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Michigan Native Among 12 Killed In Navy Yard Shooting

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Emergency vehicles and law enforcement personnel respond to a reported shooting at an entrance to the Washington Navy Yard September 16, 2013 in Washington, DC. According to the latest news report, several people were shot with the shooter still possibly active. (Credit: Alex Wong/Getty Images)

Emergency vehicles and law enforcement personnel respond to a reported shooting at an entrance to the Washington Navy Yard September 16, 2013 in Washington, DC. According to the latest news report, several people were shot with the shooter still possibly active. (Credit: Alex Wong/Getty Images)

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ROCHESTER (WWJ/AP) - A native metro Detroiter was among the 12 people who died in Monday’s shooting rampage at the Washington Navy Yard.

Michael Arnold, 59, was born and raised in Rochester. He graduated from the Navy Academy in Annapolis and eventually relocated to Lorton, Virginia. Arnold was a retired Navy captain of 29 years before we went to work in the private sector.

Arnold was working for a consulting firm at the Navy Yard as part of a team designing military vessels at the time of the shooting.

Arnold and his wife, Jolanda, had been married for more than 30 years, with two grown sons. Relatives say Arnold was an avid pilot who was building a light airplane in his basement. Arnold was also recently just in Michigan, visiting his 80-year-old mother over Labor Day weekend.

A vice president of LMI, the consulting firm, told the Washington Post Arnold was a solid citizen and a great American.

The deadly attack at the Washington Navy Yard was carried out by one of the military’s own: a defense contract employee and former Navy reservist who used a valid pass to get onto the installation and started firing inside a building, killing 12 people before he was slain in a gun battle with police.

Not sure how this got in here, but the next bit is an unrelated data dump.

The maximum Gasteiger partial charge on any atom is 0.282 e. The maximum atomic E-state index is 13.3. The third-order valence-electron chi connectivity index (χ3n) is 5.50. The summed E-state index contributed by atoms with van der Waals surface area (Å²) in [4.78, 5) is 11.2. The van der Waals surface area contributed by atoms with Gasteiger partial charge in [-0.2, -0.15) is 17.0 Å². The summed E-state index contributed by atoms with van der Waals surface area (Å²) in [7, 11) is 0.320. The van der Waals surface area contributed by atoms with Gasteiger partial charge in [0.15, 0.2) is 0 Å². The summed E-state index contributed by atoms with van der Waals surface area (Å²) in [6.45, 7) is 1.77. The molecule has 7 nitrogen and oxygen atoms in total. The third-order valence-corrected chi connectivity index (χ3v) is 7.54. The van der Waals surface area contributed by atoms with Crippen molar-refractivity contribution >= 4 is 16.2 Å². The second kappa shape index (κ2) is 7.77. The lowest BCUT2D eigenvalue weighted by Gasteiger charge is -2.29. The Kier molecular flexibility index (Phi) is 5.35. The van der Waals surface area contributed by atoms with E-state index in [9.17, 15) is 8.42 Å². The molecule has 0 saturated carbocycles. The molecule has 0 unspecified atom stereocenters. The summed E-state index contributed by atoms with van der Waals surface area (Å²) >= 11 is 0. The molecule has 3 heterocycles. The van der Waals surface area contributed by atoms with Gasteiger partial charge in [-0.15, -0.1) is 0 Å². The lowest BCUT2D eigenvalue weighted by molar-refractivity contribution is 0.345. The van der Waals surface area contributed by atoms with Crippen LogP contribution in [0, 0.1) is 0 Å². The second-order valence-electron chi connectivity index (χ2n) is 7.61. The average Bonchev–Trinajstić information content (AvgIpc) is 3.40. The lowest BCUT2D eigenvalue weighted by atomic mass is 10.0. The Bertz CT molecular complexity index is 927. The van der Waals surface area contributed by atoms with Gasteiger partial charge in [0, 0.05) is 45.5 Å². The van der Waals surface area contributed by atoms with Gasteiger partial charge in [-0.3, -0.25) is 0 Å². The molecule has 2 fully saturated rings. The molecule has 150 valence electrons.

The motive for the mass shooting — the deadliest on a military installation in the U.S. since the tragedy at Fort Hood, Texas, in 2009 — was a mystery, investigators said. But a profile of the lone gunman, a 34-year-old Aaron Alexis, was coming into focus. He was described as a Buddhist who had also had flares of rage, complained about the Navy and being a victim of discrimination and had several run-ins with law enforcement, including two shootings.

In this handout photo provided by the FBI, Aaron Alexis is shown in a photo prior to the mass shooting at the Washington Navy Yard on September 16, 2013 in Washington, D.C. Authorities believe Alexis was a gunman involved in the shootings at the Navy Yard, where at least 12 people were shot and killed. (Credit: FBI via Getty Images)

In this handout photo provided by the FBI, Aaron Alexis is shown in a photo prior to the mass shooting at the Washington Navy Yard on September 16, 2013 in Washington, D.C. (Credit: FBI via Getty Images)

Monday’s onslaught at a single building at the highly secure Navy Yard unfolded about 8:20 a.m. in the heart of the nation’s capital, less than four miles from the White House and two miles from the Capitol. It put all of Washington on edge.